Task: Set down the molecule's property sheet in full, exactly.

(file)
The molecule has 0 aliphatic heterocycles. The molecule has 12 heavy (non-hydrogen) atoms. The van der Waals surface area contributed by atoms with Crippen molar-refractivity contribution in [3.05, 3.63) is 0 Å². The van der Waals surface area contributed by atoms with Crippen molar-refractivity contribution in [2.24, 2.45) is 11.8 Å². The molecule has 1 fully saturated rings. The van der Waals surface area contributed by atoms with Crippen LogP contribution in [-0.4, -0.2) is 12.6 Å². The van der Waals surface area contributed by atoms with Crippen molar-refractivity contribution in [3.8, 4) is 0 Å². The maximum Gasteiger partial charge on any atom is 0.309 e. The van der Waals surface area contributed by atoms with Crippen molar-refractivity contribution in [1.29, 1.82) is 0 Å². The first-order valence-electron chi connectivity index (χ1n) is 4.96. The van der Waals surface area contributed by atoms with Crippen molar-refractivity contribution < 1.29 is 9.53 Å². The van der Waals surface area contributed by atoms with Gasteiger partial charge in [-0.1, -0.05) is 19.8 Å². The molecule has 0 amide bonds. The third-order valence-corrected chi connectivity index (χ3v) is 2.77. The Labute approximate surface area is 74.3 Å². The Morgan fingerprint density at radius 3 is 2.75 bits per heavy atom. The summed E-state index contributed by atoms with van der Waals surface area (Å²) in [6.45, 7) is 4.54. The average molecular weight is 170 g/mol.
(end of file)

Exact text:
The molecule has 0 aliphatic heterocycles. The molecule has 12 heavy (non-hydrogen) atoms. The van der Waals surface area contributed by atoms with Crippen molar-refractivity contribution in [3.05, 3.63) is 0 Å². The van der Waals surface area contributed by atoms with Crippen molar-refractivity contribution in [2.24, 2.45) is 11.8 Å². The molecule has 1 fully saturated rings. The van der Waals surface area contributed by atoms with Crippen LogP contribution in [-0.4, -0.2) is 12.6 Å². The van der Waals surface area contributed by atoms with Crippen molar-refractivity contribution in [3.8, 4) is 0 Å². The maximum Gasteiger partial charge on any atom is 0.309 e. The van der Waals surface area contributed by atoms with Crippen molar-refractivity contribution in [1.29, 1.82) is 0 Å². The first-order valence-electron chi connectivity index (χ1n) is 4.96. The van der Waals surface area contributed by atoms with Crippen molar-refractivity contribution < 1.29 is 9.53 Å². The van der Waals surface area contributed by atoms with Gasteiger partial charge in [-0.1, -0.05) is 19.8 Å². The molecule has 0 amide bonds. The third-order valence-corrected chi connectivity index (χ3v) is 2.77. The Labute approximate surface area is 74.3 Å². The Morgan fingerprint density at radius 3 is 2.75 bits per heavy atom. The summed E-state index contributed by atoms with van der Waals surface area (Å²) in [6.45, 7) is 4.54. The average molecular weight is 170 g/mol.